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View Diary: A supposedly objective take on Nate Silver; worth the read (56 comments)

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  •  What's the fuss about? (14+ / 0-)

    538's projections are just slightly modified poll aggregates (with the modification coming in the form of weighting polls based on their past accuracy and current outlier status, among other common sense things). The widespread validation of some "controversy" over the projections eludes me. It's not some mathematical parlor trick or wizardry, it's polling, which in virtually every other circumstance is treated as the "real" state of the race over and above spin.

    it fitfully blows, half conceals, half discloses

    by Addison on Sun Nov 04, 2012 at 09:39:03 AM PST

    •  but he's got ad hominem arguments (0+ / 0-)

      and a poor understanding of what predictions made by statistical models mean!

      •  Well... (0+ / 0-)

        ...he admits to having a long-running grudge against Silver, and so a lot of this article is just the continuation of his vendetta. But I suppose the failure of Silver to get the UK election even close to right says something about something. I just don't know that it's at all applicable to the US race, which is fairly straightforward in terms of projection.

        it fitfully blows, half conceals, half discloses

        by Addison on Sun Nov 04, 2012 at 10:05:50 AM PST

        [ Parent ]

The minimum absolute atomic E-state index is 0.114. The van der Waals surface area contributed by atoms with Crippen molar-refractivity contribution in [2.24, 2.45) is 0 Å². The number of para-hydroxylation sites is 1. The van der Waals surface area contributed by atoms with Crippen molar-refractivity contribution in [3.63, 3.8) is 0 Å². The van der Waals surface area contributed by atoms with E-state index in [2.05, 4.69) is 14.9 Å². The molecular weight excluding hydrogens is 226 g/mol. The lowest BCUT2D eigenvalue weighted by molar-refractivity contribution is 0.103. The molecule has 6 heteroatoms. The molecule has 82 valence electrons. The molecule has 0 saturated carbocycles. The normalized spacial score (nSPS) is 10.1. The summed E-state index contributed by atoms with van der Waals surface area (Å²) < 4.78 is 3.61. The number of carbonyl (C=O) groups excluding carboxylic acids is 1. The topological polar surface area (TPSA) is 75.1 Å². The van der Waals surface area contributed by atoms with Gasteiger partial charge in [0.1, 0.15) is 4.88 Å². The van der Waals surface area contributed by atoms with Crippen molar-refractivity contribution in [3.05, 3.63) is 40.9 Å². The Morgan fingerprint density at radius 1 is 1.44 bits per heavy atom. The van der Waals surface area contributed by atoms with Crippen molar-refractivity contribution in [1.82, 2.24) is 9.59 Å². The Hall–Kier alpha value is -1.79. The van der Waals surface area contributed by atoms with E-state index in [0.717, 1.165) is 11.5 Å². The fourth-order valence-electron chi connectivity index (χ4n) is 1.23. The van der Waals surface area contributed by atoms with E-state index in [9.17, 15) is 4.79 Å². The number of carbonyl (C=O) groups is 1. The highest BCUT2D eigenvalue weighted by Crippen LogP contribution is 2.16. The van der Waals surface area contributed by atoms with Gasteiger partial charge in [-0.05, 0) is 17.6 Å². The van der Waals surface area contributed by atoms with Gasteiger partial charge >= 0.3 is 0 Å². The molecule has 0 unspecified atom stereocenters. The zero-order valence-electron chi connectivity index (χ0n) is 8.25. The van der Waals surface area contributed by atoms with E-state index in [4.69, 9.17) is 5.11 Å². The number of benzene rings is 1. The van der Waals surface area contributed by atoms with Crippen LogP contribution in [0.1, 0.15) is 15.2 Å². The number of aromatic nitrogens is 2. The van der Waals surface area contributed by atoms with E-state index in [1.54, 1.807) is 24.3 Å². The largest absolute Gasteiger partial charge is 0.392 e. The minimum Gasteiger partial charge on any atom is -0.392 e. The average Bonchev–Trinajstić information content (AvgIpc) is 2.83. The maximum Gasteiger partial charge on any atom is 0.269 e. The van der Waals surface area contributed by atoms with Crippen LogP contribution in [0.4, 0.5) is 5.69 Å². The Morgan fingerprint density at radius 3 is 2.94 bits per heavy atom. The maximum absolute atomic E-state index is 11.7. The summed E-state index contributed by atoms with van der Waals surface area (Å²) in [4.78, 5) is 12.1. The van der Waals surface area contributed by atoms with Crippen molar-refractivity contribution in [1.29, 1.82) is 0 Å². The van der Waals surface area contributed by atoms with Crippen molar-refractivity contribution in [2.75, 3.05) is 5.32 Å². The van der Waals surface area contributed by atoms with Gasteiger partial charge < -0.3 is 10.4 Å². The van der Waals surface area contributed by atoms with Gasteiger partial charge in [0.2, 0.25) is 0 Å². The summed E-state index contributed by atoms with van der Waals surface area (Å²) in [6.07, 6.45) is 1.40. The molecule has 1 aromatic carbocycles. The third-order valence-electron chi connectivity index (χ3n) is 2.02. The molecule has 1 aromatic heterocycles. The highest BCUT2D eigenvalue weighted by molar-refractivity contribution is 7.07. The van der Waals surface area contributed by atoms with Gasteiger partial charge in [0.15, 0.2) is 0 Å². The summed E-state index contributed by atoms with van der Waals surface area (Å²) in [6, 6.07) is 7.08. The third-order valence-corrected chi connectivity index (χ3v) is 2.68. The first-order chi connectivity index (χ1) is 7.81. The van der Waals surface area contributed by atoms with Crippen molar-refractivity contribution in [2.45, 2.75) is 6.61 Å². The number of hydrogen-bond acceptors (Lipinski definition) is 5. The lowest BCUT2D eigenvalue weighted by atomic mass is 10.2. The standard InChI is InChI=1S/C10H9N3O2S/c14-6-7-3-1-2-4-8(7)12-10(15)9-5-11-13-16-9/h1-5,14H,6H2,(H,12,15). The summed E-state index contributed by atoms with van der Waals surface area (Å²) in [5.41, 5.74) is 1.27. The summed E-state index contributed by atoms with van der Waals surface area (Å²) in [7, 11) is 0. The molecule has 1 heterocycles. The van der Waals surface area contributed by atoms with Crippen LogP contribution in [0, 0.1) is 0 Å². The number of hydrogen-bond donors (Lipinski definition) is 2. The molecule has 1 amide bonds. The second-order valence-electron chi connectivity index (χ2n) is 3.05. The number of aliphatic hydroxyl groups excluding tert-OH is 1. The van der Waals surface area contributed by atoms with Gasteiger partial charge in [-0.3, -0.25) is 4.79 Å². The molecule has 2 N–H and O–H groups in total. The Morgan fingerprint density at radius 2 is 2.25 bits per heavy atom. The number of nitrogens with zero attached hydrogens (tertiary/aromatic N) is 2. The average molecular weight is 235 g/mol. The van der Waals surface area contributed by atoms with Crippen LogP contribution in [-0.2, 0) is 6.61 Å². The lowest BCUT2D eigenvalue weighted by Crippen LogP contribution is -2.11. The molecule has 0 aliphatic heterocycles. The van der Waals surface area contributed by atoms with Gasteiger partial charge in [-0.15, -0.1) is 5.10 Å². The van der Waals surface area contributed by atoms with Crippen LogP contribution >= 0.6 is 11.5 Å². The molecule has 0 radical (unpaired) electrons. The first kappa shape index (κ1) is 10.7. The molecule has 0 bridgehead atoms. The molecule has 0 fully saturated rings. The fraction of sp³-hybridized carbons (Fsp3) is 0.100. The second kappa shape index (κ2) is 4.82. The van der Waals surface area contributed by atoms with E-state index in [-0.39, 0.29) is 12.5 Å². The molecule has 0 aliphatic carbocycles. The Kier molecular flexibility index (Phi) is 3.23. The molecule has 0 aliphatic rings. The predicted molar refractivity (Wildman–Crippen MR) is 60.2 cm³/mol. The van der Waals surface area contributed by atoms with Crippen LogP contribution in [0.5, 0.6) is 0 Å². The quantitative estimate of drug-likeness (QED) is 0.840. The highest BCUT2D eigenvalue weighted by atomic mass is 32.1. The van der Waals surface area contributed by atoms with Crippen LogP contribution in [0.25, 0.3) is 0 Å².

•  the models are limited by the amount of data (1+ / 0-)
          Recommended by:
          kyril

          available. If you are trying to model hundreds of individual races with a small amount of polling data for each race, the model will probably be fairly useless.

          But if you're mostly focusing on a small group of states that are being polled by multiple firms every day, you have much firmer ground to build on.

          I don't think Silver would disagree with this assessment.

        •  Yes, and (1+ / 0-)
          Recommended by:
          Stroszek

          he makes the false conclusion that trial and error means just guesswork.  Wrong.  It's the scientific method.  Silver grants some polls more weight than others because they have had more accurate results in prior elections, and he always explains that the nuances in his methodology are intended to generate the most accurate results this time around.

          Trial and error is a blunt criticism wielded by these anti-science guys.  How the hell do they think entrepreneurs and inventors work?

          Nobody puts Baby in a binder!

          by deminva on Sun Nov 04, 2012 at 10:16:50 AM PST

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    •  Actually, that IS Cosh's argument, (2+ / 0-)
      Recommended by:
      Garrett, kyril

      except that the model Silver uses is both byzantine and proprietary (so no one can analyze it), yet it comes up with numbers not substantially different from very simple poll aggregators, and with the same flaws.   Cosh isn't the first person to argue this (Sam Wang has similar complaints), and it's at least a legitimate angle of criticism - unlike the "We don't like what he's producing" arguments that Silver's been subjected to over the last few months.

      Saint, n. A dead sinner revised and edited. - Ambrose Bierce

      by pico on Sun Nov 04, 2012 at 10:11:14 AM PST

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      •  That's ONE thread of his argument... (0+ / 0-)

        ...if you read the linked article (and his past articles) there are a variety of issues Cosh has with Silver, occasionally even indulging it a little bit of Kettle Logic, in my opinion.

        it fitfully blows, half conceals, half discloses

        by Addison on Sun Nov 04, 2012 at 11:16:56 AM PST

        [ Parent ]

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